The New London Model: Towering over the City

st paul's cathedral on the nla city model

Should you want to feel godlike, the entire capital spread out beneath your glorious presence, then the place to go is The London Centre, in Guildhall, because it is there that you can get to experience New London Architecture’s magnificent models of the city and its buildings.

There are three such models on display at the moment; the Royal Docks development, the City Model (of which more shortly) and the New London Model, and each is a pretty impressive example of the modelmakers’ craft.

The New London Model is huge – 12.5m long, representing a 25km slice of the capital. In front of you is over 195 sq km of London, from Wembley to the City Airport, and from King’s Cross to Peckham. Although not topographical – the city is on a flat plane, without the hills and folds of the landscape beneath the buildings – the parks, nature reserves, reservoirs, waterways and other ‘natural’ spaces can easily be seen among the road, railway lines and the general ‘built environment’. 

Looking down, one is made aware of the millions of terraced properties of the inner suburban streets and, as well as the skyward-reaching buildings of the City and Docklands, the new development clusters and their high-rises. Elephant, Wembley, King’s Cross, North Greenwich – all have their new towers and – closer to (my) home – the godawful mess around Vauxhall, surely one of London’s ugliest collections of residential skyscrapers.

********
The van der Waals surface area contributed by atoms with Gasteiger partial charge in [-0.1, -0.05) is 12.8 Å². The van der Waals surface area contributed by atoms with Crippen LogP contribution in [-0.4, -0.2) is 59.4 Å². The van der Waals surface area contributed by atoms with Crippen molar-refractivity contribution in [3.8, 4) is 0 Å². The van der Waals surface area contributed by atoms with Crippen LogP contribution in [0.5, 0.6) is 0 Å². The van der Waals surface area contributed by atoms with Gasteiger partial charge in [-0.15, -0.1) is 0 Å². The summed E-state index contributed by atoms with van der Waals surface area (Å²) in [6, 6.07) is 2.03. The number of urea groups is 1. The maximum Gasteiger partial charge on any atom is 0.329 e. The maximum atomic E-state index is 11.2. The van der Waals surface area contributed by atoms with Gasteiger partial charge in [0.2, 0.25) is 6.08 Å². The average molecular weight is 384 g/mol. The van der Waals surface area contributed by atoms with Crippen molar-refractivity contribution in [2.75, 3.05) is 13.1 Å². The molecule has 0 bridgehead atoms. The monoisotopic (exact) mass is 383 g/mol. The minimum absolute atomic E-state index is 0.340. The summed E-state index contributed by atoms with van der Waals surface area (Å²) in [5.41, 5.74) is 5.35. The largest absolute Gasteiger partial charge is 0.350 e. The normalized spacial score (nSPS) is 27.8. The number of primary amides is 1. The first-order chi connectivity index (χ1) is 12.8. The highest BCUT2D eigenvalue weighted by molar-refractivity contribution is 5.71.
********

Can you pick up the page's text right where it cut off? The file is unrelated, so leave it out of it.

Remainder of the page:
It is fun to pick out individual places, buildings and roads, to trace walking or cycling routes that one knows, to see how the city connects; it’s like having a 3D Google Earth on a table in front of you.

The City of London model next to it is even more detailed. Whereas on the New London Model 22 Bishopsgate (all 278m of it) is reduced to about 14cm, on the 1:500 scale City Model it is over half a metre tall. All the buildings are made with finer detail, with many illuminated from inside.

And as well as representations of historic buildings like St Paul’s Cathedral or the Tower, and the 21st century new builds such as the Gherkin, Cheesegrater and Shard, the diorama shows the towers for which development permission has been granted, even though construction has yet to begin. So, for example, the 73 storey ‘Trellis Tower’ at 1 Undershaft can be seen rising above the City’s current tallest tower at 22 Bishopsgate. As such, the Model not only represents the City’s present, but reflects the skyline of the near future.

The London Centre is open Tuesday to Sunday, from 1100-1700 – admission is free.